Also, I recall the free-standing building in front being built later and being occupied by a fried-chicken place, which I think was either a local place or a Church's (out of San Antonio).  To me, the best chicken place was Youngblood's, in front of the Oak Village Theatre at LP @ Witte.  

 

OK, to further date myself :-) I also remember when there was an active farm on the land where the LP K-Mart was built.  From Google StreetView, the K-Mart seems to be gone, but the farm's family plot still exists at the SE corner of LP and Pech Road.

 

 

 

 

Edited by ArchFan
Link to post
Share on other sites

I've been having my suspicions that it wasn't a KFC since the late 1960s, though it being fried chicken of some sort originally made sense.

It definitely doesn't look like it was built as a KFC at all, perhaps an even earlier chain from a bygone era.

Link to post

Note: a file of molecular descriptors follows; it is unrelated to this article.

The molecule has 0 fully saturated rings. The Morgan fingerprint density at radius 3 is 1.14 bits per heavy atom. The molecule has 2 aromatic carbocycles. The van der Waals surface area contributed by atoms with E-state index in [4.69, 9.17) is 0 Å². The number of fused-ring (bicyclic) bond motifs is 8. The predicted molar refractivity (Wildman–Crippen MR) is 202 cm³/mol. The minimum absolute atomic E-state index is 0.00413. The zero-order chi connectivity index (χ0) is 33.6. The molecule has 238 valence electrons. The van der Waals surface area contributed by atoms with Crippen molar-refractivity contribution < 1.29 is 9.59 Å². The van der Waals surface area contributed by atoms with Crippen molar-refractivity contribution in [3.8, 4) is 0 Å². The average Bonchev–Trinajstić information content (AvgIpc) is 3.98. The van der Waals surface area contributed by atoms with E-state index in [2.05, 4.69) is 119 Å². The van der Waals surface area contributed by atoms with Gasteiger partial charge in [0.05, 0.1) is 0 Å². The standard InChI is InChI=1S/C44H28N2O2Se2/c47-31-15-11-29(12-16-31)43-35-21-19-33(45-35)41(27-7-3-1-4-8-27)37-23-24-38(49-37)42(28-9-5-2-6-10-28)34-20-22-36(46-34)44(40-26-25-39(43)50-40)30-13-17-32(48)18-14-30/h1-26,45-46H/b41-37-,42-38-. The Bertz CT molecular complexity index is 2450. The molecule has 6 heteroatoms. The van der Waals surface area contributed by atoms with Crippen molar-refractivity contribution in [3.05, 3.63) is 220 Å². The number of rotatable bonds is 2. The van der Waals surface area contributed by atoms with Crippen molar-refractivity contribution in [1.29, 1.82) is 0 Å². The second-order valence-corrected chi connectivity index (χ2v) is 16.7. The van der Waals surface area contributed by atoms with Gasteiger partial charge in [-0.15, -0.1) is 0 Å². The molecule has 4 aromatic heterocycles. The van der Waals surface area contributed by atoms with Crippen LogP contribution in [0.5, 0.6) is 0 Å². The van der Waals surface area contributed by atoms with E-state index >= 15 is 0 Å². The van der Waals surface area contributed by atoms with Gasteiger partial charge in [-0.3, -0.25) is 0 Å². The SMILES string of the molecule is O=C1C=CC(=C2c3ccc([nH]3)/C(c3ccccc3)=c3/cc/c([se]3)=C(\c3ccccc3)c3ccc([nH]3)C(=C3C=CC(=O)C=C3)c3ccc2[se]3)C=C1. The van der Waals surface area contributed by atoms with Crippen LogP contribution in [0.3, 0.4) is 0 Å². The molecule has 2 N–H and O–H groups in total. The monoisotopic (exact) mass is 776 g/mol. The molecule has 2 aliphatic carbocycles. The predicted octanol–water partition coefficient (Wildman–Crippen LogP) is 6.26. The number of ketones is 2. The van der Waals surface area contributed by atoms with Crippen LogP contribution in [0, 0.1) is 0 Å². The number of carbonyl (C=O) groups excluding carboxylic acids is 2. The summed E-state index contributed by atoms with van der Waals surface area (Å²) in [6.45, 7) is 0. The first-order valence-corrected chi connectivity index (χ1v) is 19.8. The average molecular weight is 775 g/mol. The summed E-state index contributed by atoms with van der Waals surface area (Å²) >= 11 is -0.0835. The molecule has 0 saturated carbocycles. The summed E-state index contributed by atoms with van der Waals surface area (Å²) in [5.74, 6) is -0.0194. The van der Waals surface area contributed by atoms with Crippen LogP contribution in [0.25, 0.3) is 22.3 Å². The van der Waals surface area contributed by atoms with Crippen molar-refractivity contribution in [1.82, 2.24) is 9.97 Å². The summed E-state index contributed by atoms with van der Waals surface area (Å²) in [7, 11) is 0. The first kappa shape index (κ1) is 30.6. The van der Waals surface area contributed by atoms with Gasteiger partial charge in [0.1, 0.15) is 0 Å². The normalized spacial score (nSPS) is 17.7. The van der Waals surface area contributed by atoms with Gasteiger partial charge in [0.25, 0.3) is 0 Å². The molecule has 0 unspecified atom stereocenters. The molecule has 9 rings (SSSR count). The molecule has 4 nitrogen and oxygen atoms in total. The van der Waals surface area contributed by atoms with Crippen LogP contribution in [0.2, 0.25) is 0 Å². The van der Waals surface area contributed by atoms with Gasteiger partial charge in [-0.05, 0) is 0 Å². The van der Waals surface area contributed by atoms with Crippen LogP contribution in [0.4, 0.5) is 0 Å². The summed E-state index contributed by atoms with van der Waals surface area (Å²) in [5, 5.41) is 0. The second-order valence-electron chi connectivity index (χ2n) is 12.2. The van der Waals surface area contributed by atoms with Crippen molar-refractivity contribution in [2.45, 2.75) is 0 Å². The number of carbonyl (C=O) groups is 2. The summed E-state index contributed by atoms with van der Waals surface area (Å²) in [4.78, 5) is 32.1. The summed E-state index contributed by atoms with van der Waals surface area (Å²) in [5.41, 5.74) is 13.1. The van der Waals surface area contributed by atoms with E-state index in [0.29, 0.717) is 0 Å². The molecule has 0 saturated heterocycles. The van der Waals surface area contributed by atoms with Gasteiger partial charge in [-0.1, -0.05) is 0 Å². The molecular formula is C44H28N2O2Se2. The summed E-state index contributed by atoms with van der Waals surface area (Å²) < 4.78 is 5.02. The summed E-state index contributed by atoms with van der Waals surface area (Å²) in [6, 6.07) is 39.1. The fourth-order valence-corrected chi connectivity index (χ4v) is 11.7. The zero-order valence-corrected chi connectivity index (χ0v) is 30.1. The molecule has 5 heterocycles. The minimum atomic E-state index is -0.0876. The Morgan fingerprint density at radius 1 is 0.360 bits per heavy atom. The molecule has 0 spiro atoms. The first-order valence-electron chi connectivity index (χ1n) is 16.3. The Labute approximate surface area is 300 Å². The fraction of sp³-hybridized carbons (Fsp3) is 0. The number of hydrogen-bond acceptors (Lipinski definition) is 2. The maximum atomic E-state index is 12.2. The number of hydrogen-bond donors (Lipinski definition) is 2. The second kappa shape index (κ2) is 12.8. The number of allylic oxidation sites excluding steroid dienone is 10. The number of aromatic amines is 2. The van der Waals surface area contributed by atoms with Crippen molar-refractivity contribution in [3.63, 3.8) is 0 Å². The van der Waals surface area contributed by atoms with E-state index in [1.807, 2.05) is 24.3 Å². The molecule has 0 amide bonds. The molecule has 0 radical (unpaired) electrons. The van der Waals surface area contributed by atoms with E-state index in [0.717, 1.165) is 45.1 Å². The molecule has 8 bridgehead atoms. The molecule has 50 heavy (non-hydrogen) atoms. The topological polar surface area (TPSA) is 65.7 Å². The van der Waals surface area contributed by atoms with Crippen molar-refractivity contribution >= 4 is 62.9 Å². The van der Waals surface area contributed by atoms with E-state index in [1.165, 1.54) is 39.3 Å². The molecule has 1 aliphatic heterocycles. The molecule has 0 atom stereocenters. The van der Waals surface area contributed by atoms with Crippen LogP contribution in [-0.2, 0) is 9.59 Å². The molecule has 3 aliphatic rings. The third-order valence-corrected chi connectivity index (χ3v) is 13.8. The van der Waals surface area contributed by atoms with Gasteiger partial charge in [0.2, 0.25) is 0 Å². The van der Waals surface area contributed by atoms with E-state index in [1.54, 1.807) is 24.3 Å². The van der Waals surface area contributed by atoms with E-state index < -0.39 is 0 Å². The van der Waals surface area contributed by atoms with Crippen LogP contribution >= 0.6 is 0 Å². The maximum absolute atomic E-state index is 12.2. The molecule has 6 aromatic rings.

Share on other sites
  • 3 months later...

Enjoyed this list, and looking these addresses up... thanks for sharing your memories...

SEVFIV check out #10) 1636 Gessner... I think that's another one of those Asian style - cleaners buildings. 

  • Like 1
Link to post
Share on other sites
33 minutes ago, NenaE said:

Enjoyed this list, and looking these addresses up... thanks for sharing your memories...

SEVFIV check out #10) 1636 Gessner... I think that's another one of those Asian style - cleaners buildings. 

Yeah, I noticed one of the "Asian cleaner" buildings on Gessner the other day. If only was a dry cleaners, I'd say it was a one-off former Chinese restaurant chain that the name of which has long been lost to time, but since all of the ones we've found involve dry cleaning, they were probably part of a dry-cleaner chain.

Link to post
Share on other sites
2 hours ago, NenaE said:

Enjoyed this list, and looking these addresses up... thanks for sharing your memories...